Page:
In Chocolate We Trust takes readers inside modern-day Hershey, Pennsylvania, headquarters of the iconic Hershey brand. A destination for chocolate enthusiasts since the early 1900s, Hershey has transformed from a model industrial town into a multifaceted suburbia powered by philanthropy. At its heart lies the Milton Hershey School Trust, a charitable trust with a mandate to serve "social orphans" and a $12 billion endowment amassed from Hershey Company profits. The trust is a longstanding source of pride for people who call Hershey home and revere its benevolent capitalist founder—but in recent years it has become a subject of controversy and intrigue.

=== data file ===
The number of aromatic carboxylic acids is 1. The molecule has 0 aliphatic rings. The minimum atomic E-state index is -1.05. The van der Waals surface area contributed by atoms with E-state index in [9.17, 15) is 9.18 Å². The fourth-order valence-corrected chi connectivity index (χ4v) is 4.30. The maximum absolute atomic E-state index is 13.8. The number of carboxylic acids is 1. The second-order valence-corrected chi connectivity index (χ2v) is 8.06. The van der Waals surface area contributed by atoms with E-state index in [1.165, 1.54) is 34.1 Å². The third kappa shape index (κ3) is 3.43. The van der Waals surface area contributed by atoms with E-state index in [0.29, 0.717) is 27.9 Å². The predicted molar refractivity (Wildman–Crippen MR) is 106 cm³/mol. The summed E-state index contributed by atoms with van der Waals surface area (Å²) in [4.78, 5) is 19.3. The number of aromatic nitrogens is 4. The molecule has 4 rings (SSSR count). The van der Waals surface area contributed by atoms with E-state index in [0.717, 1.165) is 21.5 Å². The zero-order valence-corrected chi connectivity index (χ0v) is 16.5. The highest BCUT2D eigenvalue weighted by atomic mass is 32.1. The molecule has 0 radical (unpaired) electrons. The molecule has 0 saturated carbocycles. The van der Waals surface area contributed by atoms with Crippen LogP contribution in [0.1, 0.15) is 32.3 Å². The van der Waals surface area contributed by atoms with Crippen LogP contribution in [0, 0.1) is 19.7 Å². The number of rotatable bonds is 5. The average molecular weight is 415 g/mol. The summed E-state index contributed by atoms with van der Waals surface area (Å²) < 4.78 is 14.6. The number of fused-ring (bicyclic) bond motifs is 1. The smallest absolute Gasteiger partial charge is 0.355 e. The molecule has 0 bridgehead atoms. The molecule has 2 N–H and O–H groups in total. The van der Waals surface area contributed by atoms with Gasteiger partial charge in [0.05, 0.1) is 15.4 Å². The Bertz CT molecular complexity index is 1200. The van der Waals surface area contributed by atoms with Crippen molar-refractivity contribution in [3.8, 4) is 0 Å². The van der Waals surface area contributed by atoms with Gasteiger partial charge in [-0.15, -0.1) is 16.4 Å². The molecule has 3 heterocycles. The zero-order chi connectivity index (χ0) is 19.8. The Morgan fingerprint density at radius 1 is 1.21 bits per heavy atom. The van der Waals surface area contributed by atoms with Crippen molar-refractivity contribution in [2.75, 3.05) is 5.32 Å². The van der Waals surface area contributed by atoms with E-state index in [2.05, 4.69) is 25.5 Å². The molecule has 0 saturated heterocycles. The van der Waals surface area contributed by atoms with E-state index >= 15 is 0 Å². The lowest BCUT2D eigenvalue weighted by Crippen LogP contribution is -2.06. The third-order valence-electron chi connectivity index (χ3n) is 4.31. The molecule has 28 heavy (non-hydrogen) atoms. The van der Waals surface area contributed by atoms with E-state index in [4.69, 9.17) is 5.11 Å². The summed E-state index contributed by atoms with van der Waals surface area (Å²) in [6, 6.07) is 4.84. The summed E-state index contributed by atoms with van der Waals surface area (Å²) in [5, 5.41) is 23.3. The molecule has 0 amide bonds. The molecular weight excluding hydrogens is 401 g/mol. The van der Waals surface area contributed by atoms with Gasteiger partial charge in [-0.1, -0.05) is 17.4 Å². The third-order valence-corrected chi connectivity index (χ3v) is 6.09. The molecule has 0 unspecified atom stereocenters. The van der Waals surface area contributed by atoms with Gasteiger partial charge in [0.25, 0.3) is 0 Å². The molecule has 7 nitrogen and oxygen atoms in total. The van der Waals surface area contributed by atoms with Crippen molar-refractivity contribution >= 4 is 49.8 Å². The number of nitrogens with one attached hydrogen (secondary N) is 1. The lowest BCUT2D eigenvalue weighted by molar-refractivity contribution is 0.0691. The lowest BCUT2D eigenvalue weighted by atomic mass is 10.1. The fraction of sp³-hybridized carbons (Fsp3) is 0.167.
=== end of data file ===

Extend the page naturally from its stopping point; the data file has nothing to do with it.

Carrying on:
Using interviews, participant observation, and archival research, anthropologist Peter Kurie returns to his hometown to examine the legacy of the Hershey Trust among local residents, company employees, and alumni of the K-12 Milton Hershey School. He arrives just as a scandal erupts that raises questions about the outsized power of the private trust over public life. Kurie draws on diverse voices across the community to show how philanthropy stirs passions and interests well beyond intended beneficiaries. In Chocolate We Trust reveals the cultural significance of Hershey as a forerunner to socially conscious corporations and the cult of the entrepreneur-philanthropist. The Hershey story encapsulates the dreams and wishes of today's consumer-citizens: the dream of becoming personally successful, and the wish that the most affluent among us will serve the common good.